Two Canadian citizens and the five corporations they operated will pay $436,000 to settle Federal Trade Commission charges that they tricked consumers into paying as much as $299 for one of two worthless credit card "protection" packages and laundered credit card purchases for other sellers for products including lottery tickets, British bonds, and consumer benefits packages.
"This case represents another step in the Commission’s crackdown on sellers of bogus credit card protection services. Rather than protecting consumers, these scams victimize them," said J. Howard Beales, III, Director of the FTC’s Bureau of Consumer Protection. "In this case, the defendants not only sold worthless credit card protection, but also laundered credit card receipts for other telemarketers through offshore companies and books."
The five corporate defendants named in the complaint are: 1) Farpoint Services International, Ltd.; 2) Garrison Corporation, Inc.; 3) American Card Services, S.A.; 4) Consolidated Group of Companies, LLC; and 5) Hyperion, LLC. Farpoint is a British corporation, incorporated in the name of defendant Roberta Galway. It allegedly contracted with telemarketers to sell the Garrison Assurance and American Card Registry credit card loss- protection packages, and arranged for credit card processing for telemarketers of products other than those that the defendants sold. The two individual defendants named in the complaint, Philip Arcand and Galway, allegedly are principles of the five corporate defendants.
Arcand created the Garrison and American Card Registry products and scripts, processed transactions for third parties, and kept property in Galway’s name. Both Arcand and Galway lived in Las Vegas for at least six months of the year while they operated the alleged scam. They currently are incarcerated in Los Angeles awaiting trial on charges of mail fraud and committing fraud against the elderly.
Garrison Corporation, Inc., incorporated in the British Virgin Islands, allegedly was set up to act as a conduit, through its account at the Bank of Bermuda, for funds processed through the defendants’ merchant account at Compass Bank. Garrison currently is inactive, and Compass Bank has frozen all of its assets. Hyperion LLC was an assumed business name that was used to obtain a merchant account at Compass.
American Card Services, S.A. (ACS) was incorporated in Managua, Nicaragua, to facilitate offshore banking in that country. The company contracted with telemarketers to sell the credit card loss-protection in the name of Garrison Assurance and American Card Registry. Like Garrison, ACS is no longer in business.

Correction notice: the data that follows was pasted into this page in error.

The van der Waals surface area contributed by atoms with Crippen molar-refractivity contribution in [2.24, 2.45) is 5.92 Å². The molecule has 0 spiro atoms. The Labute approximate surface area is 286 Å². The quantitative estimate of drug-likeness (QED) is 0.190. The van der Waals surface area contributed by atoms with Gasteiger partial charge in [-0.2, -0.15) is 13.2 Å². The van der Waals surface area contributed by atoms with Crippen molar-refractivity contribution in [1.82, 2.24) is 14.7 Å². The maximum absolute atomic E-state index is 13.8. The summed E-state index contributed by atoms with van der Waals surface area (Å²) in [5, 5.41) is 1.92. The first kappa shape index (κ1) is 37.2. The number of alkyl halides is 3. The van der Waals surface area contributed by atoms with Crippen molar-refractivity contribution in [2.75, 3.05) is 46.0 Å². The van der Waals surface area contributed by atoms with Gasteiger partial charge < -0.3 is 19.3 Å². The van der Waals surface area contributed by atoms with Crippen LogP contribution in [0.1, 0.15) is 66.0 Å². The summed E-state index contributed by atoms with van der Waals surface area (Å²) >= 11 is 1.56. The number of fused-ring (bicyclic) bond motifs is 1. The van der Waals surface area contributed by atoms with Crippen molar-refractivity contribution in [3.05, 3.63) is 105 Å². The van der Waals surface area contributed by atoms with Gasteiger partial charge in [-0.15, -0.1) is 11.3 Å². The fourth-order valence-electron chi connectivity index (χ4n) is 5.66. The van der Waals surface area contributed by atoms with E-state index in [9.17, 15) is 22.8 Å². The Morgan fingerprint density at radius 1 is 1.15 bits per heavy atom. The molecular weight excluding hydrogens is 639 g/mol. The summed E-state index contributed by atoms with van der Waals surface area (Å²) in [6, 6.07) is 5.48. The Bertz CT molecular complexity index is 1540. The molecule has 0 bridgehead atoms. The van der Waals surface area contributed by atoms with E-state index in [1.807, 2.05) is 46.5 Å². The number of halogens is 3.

Consolidated Group of Companies is a Nevada limited liability corporation that Arcand owns. Originally incorporated with the name Polo Holdings LLC, the defendants changed its name to CGC in March 2001. The company is a shell with no assets and never was engaged in any business. Arcand used the company (Polo Holdings) to launder credit card charges for several telemarketing companies.
According to the FTC, the defendants created and deceptively marketed two credit card loss protection programs – the Garrison Assurance Credit Card Registry and the American Card Registry – in violation of the FTC Act and the Telemarketing Sales Rule. The defendants’ telemarketers used sales scripts that allegedly employed scare tactics, telling consumers that their credit card numbers were accessible over the Internet and that unless they purchased the "protection," they would be liable for unauthorized charges when criminals used their cards to make purchases. The scripts implied that the defendants’ protection would cover all potential losses, and that consumers would not have to pay for the unauthorized charges. The cost of these "services" was between $279 and $299. In addition, the FTC alleged that the defendants used merchant accounts established in their names to process credit card transactions for unrelated companies.
The stipulated final order bans the defendants from telemarketing credit card loss-protection packages and from credit card laundering. The order also bars them from making misrepresentations similar to those alleged in the complaint and from disclosing their consumer lists to anyone besides the FTC or other enforcement agencies. The defendants received approximately $3.3 million through their deceptive practices. The order imposes a judgment for that amount, with all but $436,000 suspended due to the defendants’ inability to pay. If the defendants are found to have misrepresented their assets, the full amount will be due immediately.
The Commission vote to accept the proposed settlement of the court action was 5-0. The court approved the settlement, which was filed in the U.S. District Court for the Western District of Washington at Seattle, on August 30, 2002.
(FTC File No. X020002; Civ. No. C01-1593P)